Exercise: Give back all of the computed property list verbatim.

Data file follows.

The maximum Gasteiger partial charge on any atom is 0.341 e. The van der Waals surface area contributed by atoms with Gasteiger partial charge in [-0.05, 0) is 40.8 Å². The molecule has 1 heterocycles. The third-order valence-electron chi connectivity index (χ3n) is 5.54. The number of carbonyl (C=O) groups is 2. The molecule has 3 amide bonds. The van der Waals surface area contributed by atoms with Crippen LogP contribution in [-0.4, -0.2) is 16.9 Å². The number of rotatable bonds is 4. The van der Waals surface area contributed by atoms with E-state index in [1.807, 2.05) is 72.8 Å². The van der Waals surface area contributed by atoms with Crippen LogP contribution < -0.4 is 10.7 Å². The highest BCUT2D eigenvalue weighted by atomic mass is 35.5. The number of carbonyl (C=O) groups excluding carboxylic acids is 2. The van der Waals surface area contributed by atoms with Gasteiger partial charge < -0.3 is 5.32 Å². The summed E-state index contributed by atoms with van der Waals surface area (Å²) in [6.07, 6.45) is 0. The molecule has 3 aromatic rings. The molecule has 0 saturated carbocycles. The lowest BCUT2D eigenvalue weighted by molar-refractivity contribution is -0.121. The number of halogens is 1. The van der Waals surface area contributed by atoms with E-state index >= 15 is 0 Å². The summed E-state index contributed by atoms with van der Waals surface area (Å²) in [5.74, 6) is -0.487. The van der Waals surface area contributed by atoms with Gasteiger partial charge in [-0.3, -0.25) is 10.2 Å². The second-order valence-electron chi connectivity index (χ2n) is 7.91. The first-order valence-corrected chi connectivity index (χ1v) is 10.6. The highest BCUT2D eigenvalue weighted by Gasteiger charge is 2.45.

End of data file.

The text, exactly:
The maximum Gasteiger partial charge on any atom is 0.341 e. The van der Waals surface area contributed by atoms with Gasteiger partial charge in [-0.05, 0) is 40.8 Å². The molecule has 1 heterocycles. The third-order valence-electron chi connectivity index (χ3n) is 5.54. The number of carbonyl (C=O) groups is 2. The molecule has 3 amide bonds. The van der Waals surface area contributed by atoms with Crippen LogP contribution in [-0.4, -0.2) is 16.9 Å². The number of rotatable bonds is 4. The van der Waals surface area contributed by atoms with E-state index in [1.807, 2.05) is 72.8 Å². The van der Waals surface area contributed by atoms with Crippen LogP contribution < -0.4 is 10.7 Å². The highest BCUT2D eigenvalue weighted by atomic mass is 35.5. The number of carbonyl (C=O) groups excluding carboxylic acids is 2. The van der Waals surface area contributed by atoms with Gasteiger partial charge < -0.3 is 5.32 Å². The summed E-state index contributed by atoms with van der Waals surface area (Å²) in [6.07, 6.45) is 0. The molecule has 3 aromatic rings. The molecule has 0 saturated carbocycles. The lowest BCUT2D eigenvalue weighted by molar-refractivity contribution is -0.121. The number of halogens is 1. The van der Waals surface area contributed by atoms with E-state index >= 15 is 0 Å². The summed E-state index contributed by atoms with van der Waals surface area (Å²) in [5.74, 6) is -0.487. The van der Waals surface area contributed by atoms with Gasteiger partial charge in [-0.3, -0.25) is 10.2 Å². The second-order valence-electron chi connectivity index (χ2n) is 7.91. The first-order valence-corrected chi connectivity index (χ1v) is 10.6. The highest BCUT2D eigenvalue weighted by Gasteiger charge is 2.45.